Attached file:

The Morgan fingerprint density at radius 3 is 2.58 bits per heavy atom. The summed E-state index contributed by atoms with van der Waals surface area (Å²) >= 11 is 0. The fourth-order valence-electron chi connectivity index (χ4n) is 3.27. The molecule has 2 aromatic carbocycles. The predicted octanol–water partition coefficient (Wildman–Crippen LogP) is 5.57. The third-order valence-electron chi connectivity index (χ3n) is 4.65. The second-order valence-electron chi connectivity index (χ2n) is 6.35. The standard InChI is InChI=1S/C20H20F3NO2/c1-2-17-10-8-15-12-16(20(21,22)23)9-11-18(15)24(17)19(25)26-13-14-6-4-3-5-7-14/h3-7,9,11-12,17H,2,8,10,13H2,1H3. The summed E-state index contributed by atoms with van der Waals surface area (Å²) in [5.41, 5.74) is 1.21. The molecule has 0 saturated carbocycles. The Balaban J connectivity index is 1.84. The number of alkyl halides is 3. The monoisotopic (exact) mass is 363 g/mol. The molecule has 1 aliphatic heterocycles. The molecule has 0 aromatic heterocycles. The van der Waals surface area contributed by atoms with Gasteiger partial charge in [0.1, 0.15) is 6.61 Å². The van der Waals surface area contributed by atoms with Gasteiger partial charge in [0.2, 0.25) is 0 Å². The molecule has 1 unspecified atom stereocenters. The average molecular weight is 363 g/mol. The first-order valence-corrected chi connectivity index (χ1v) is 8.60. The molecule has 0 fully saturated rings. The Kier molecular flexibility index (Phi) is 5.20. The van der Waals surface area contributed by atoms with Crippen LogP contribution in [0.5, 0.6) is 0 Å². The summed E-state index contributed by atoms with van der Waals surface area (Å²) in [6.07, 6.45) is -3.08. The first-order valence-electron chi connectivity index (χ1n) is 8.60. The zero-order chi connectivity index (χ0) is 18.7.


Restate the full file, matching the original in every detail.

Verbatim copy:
The Morgan fingerprint density at radius 3 is 2.58 bits per heavy atom. The summed E-state index contributed by atoms with van der Waals surface area (Å²) >= 11 is 0. The fourth-order valence-electron chi connectivity index (χ4n) is 3.27. The molecule has 2 aromatic carbocycles. The predicted octanol–water partition coefficient (Wildman–Crippen LogP) is 5.57. The third-order valence-electron chi connectivity index (χ3n) is 4.65. The second-order valence-electron chi connectivity index (χ2n) is 6.35. The standard InChI is InChI=1S/C20H20F3NO2/c1-2-17-10-8-15-12-16(20(21,22)23)9-11-18(15)24(17)19(25)26-13-14-6-4-3-5-7-14/h3-7,9,11-12,17H,2,8,10,13H2,1H3. The summed E-state index contributed by atoms with van der Waals surface area (Å²) in [5.41, 5.74) is 1.21. The molecule has 0 saturated carbocycles. The Balaban J connectivity index is 1.84. The number of alkyl halides is 3. The monoisotopic (exact) mass is 363 g/mol. The molecule has 1 aliphatic heterocycles. The molecule has 0 aromatic heterocycles. The van der Waals surface area contributed by atoms with Gasteiger partial charge in [0.1, 0.15) is 6.61 Å². The van der Waals surface area contributed by atoms with Gasteiger partial charge in [0.2, 0.25) is 0 Å². The molecule has 1 unspecified atom stereocenters. The average molecular weight is 363 g/mol. The first-order valence-corrected chi connectivity index (χ1v) is 8.60. The molecule has 0 fully saturated rings. The Kier molecular flexibility index (Phi) is 5.20. The van der Waals surface area contributed by atoms with Crippen LogP contribution in [0.5, 0.6) is 0 Å². The summed E-state index contributed by atoms with van der Waals surface area (Å²) in [6.07, 6.45) is -3.08. The first-order valence-electron chi connectivity index (χ1n) is 8.60. The zero-order chi connectivity index (χ0) is 18.7.